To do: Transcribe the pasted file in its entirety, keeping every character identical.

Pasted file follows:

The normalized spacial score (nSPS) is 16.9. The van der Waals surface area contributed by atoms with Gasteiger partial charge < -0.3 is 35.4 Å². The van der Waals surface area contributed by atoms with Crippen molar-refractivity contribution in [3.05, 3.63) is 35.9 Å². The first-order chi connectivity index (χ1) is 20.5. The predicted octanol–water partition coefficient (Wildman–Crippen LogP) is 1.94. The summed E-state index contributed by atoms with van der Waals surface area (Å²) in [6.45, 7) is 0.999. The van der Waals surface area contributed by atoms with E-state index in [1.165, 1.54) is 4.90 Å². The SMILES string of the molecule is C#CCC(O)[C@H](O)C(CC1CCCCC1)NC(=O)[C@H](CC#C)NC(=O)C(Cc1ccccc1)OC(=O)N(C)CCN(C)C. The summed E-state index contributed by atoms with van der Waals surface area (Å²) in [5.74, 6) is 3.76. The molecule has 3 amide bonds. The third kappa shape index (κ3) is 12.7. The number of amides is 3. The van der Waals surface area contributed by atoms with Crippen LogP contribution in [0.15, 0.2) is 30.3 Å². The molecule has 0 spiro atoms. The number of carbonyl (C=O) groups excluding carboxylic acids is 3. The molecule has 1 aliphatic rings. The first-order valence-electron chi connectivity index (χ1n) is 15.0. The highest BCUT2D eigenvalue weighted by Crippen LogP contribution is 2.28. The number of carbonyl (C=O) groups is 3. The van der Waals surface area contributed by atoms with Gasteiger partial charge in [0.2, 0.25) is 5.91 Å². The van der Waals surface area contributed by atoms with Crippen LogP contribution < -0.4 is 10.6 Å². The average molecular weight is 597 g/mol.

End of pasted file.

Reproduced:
The normalized spacial score (nSPS) is 16.9. The van der Waals surface area contributed by atoms with Gasteiger partial charge < -0.3 is 35.4 Å². The van der Waals surface area contributed by atoms with Crippen molar-refractivity contribution in [3.05, 3.63) is 35.9 Å². The first-order chi connectivity index (χ1) is 20.5. The predicted octanol–water partition coefficient (Wildman–Crippen LogP) is 1.94. The summed E-state index contributed by atoms with van der Waals surface area (Å²) in [6.45, 7) is 0.999. The van der Waals surface area contributed by atoms with E-state index in [1.165, 1.54) is 4.90 Å². The SMILES string of the molecule is C#CCC(O)[C@H](O)C(CC1CCCCC1)NC(=O)[C@H](CC#C)NC(=O)C(Cc1ccccc1)OC(=O)N(C)CCN(C)C. The summed E-state index contributed by atoms with van der Waals surface area (Å²) in [5.74, 6) is 3.76. The molecule has 3 amide bonds. The third kappa shape index (κ3) is 12.7. The number of amides is 3. The van der Waals surface area contributed by atoms with Crippen LogP contribution in [0.15, 0.2) is 30.3 Å². The molecule has 0 spiro atoms. The number of carbonyl (C=O) groups excluding carboxylic acids is 3. The molecule has 1 aliphatic rings. The first-order valence-electron chi connectivity index (χ1n) is 15.0. The highest BCUT2D eigenvalue weighted by Crippen LogP contribution is 2.28. The number of carbonyl (C=O) groups is 3. The van der Waals surface area contributed by atoms with Gasteiger partial charge in [0.2, 0.25) is 5.91 Å². The van der Waals surface area contributed by atoms with Crippen LogP contribution < -0.4 is 10.6 Å². The average molecular weight is 597 g/mol.